The Senate and the House have passed their own versions of tax reform, but the work of making tax reform law is far from over. From here – and perhaps over the next few weeks – a conference committee of House and Senate Republicans will convene to try and iron out the differences between the two bills. This reconciliation process is no layup, but conference committee proceedings also rarely fail. The bigger question at hand may not be if Republicans can get tax reform done. But rather: can Republicans have a bill on the president’s desk by Christmas? Time will tell.
As the debate rolls on in Congress, we thought it’d be a good opportunity to look at some of the key features of the bills – what they have in common, and where the biggest differences lie. Let’s start with what both chambers of Congress agree on the most. First is slashing the corporate tax rate, from 35% to 20%. But even there, the House wants the cut to go into effect immediately while the Senate would delay the cut to 2019. Both bills would also cut most state and local deductions, while also raising the standard deduction. As far as the child tax credit, the House bill increases it to $1,600 and the Senate bumps it to $2,000.
One of the least reported commonalities is the re-tooling of the tax-free formula that allows home owners to pocket up to $500,000 in capital gains on the sale of their personal residence. Both bills increase the time period of home ownership and use from 2 out of 5 years to 5 out of 8 years (available once every 5 years). The House bill phases this out for joint filers at $500,000 AGI, while the Senate bill has no phase-out. Onlookers can reasonably expect all of these items to make it into the final version.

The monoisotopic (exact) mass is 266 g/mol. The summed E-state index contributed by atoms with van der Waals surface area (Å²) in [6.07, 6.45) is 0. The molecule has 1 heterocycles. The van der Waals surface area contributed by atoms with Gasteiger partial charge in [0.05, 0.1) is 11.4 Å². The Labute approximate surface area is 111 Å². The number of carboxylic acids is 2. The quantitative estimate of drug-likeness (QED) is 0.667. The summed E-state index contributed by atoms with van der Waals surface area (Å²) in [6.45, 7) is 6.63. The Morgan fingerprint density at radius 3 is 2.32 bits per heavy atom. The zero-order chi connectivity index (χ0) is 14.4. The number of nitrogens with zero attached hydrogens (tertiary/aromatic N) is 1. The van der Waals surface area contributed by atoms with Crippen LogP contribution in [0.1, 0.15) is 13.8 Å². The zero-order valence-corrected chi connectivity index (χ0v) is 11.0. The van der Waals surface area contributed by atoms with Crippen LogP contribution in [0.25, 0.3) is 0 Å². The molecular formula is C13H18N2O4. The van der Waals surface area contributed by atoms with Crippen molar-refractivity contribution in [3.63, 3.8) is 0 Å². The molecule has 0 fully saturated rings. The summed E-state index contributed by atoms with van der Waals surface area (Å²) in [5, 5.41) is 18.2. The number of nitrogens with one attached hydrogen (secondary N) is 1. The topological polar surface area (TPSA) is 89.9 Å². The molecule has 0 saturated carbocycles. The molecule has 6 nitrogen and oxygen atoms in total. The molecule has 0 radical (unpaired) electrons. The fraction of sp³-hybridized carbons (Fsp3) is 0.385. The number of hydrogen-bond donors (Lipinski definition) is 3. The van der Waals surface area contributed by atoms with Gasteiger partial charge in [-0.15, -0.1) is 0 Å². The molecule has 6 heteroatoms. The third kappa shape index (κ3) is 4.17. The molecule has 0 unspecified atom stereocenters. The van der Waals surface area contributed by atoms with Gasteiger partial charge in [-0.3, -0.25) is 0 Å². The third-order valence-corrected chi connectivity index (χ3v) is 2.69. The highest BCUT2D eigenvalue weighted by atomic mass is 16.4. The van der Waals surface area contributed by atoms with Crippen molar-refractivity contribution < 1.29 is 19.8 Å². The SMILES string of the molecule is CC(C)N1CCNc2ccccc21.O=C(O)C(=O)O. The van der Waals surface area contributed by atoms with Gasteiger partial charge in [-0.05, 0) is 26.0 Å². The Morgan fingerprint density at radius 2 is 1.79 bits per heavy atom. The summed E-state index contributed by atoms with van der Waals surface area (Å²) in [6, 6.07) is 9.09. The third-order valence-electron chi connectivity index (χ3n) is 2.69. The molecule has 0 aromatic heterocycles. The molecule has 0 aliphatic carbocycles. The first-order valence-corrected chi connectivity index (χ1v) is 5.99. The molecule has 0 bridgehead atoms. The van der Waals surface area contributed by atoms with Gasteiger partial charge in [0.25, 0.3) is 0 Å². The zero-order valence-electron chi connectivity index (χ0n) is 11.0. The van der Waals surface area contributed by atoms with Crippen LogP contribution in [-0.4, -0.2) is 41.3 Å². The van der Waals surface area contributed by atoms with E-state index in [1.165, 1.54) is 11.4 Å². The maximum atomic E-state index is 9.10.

House vs. Senate: What's Expected to be Hotly Debated
The reason that the conference committee proceedings could be tense is rooted in the wide differences that exist between the two bills. Here are seven of the key provisions to watch:
- Individual tax rates: The House bill cuts the number of tax brackets down to four: 12%, 25%, 35%, and 39.6% for the top earners. The Senate, on the other hand, doesn’t change the existing structure at all, except for lowering the top rate by about one percent to 38.5%. Both chambers of Congress are counting on the increased standard deduction to lower taxes for the middle class, but the provision of eliminating state and local tax deductions could offset some of those benefits for some, particularly those in high tax states like New York, New Jersey, and California.
- Mortgage interest deduction: The House bill caps the deduction for home values up to $500,000 for new purchases, while the Senate bill leaves it unchanged at $1 million.
- Medical expense deduction: Under the current tax law, taxpayers can deduct qualified medical expenses if those expenses make up more than 10% of the households adjusted gross income. In other words, for those who spend a large portion of their income treating ongoing illnesses or major surgeries, or even dental and vision needs, it is a valuable deduction. Many households where a member has a chronic illness use this deduction. The House bill repeals it, while the Senate bill keeps it and actually expands it.